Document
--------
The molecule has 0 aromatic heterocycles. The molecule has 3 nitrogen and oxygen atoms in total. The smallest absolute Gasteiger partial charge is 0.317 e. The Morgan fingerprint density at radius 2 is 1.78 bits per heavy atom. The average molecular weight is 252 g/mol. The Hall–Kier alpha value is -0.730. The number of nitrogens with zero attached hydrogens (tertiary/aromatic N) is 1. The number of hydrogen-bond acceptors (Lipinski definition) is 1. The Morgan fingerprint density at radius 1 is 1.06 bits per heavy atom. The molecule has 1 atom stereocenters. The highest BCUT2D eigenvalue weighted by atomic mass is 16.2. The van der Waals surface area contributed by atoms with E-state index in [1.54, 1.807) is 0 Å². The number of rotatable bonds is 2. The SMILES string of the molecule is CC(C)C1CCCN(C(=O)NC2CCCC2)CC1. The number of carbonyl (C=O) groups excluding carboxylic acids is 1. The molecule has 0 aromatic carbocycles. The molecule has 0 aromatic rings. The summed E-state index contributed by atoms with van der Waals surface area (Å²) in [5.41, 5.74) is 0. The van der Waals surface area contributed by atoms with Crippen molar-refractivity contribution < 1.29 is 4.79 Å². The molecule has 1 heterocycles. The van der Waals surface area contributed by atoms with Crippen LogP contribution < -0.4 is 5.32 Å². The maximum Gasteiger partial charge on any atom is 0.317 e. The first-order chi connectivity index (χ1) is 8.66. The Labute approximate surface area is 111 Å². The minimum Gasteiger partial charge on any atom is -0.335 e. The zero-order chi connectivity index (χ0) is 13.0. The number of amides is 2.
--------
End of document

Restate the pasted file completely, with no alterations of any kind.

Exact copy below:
The molecule has 0 aromatic heterocycles. The molecule has 3 nitrogen and oxygen atoms in total. The smallest absolute Gasteiger partial charge is 0.317 e. The Morgan fingerprint density at radius 2 is 1.78 bits per heavy atom. The average molecular weight is 252 g/mol. The Hall–Kier alpha value is -0.730. The number of nitrogens with zero attached hydrogens (tertiary/aromatic N) is 1. The number of hydrogen-bond acceptors (Lipinski definition) is 1. The Morgan fingerprint density at radius 1 is 1.06 bits per heavy atom. The molecule has 1 atom stereocenters. The highest BCUT2D eigenvalue weighted by atomic mass is 16.2. The van der Waals surface area contributed by atoms with E-state index in [1.54, 1.807) is 0 Å². The number of rotatable bonds is 2. The SMILES string of the molecule is CC(C)C1CCCN(C(=O)NC2CCCC2)CC1. The number of carbonyl (C=O) groups excluding carboxylic acids is 1. The molecule has 0 aromatic carbocycles. The molecule has 0 aromatic rings. The summed E-state index contributed by atoms with van der Waals surface area (Å²) in [5.41, 5.74) is 0. The van der Waals surface area contributed by atoms with Crippen molar-refractivity contribution < 1.29 is 4.79 Å². The molecule has 1 heterocycles. The van der Waals surface area contributed by atoms with Crippen LogP contribution < -0.4 is 5.32 Å². The maximum Gasteiger partial charge on any atom is 0.317 e. The first-order chi connectivity index (χ1) is 8.66. The Labute approximate surface area is 111 Å². The minimum Gasteiger partial charge on any atom is -0.335 e. The zero-order chi connectivity index (χ0) is 13.0. The number of amides is 2.